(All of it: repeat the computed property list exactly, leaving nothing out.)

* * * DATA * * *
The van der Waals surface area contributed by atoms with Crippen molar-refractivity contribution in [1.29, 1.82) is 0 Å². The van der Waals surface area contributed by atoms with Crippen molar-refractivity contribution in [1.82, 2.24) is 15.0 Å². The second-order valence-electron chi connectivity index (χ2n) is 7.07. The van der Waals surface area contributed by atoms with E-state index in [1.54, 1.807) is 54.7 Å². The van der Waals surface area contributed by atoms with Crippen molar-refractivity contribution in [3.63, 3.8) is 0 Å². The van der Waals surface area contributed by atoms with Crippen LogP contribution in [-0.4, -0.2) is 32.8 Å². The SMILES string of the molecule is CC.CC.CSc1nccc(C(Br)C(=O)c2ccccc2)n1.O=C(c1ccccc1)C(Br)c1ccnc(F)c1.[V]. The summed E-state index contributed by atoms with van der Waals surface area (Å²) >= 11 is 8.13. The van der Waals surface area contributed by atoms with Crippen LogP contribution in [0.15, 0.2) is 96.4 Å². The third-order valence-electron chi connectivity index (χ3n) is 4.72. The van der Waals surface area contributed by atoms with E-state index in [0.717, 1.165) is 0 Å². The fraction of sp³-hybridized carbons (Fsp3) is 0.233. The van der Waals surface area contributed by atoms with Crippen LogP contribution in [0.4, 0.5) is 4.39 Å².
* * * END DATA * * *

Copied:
The van der Waals surface area contributed by atoms with Crippen molar-refractivity contribution in [1.29, 1.82) is 0 Å². The van der Waals surface area contributed by atoms with Crippen molar-refractivity contribution in [1.82, 2.24) is 15.0 Å². The second-order valence-electron chi connectivity index (χ2n) is 7.07. The van der Waals surface area contributed by atoms with E-state index in [1.54, 1.807) is 54.7 Å². The van der Waals surface area contributed by atoms with Crippen molar-refractivity contribution in [3.63, 3.8) is 0 Å². The van der Waals surface area contributed by atoms with Crippen LogP contribution in [-0.4, -0.2) is 32.8 Å². The SMILES string of the molecule is CC.CC.CSc1nccc(C(Br)C(=O)c2ccccc2)n1.O=C(c1ccccc1)C(Br)c1ccnc(F)c1.[V]. The summed E-state index contributed by atoms with van der Waals surface area (Å²) >= 11 is 8.13. The van der Waals surface area contributed by atoms with Crippen LogP contribution in [0.15, 0.2) is 96.4 Å². The third-order valence-electron chi connectivity index (χ3n) is 4.72. The van der Waals surface area contributed by atoms with E-state index in [0.717, 1.165) is 0 Å². The fraction of sp³-hybridized carbons (Fsp3) is 0.233. The van der Waals surface area contributed by atoms with Crippen LogP contribution in [0.4, 0.5) is 4.39 Å².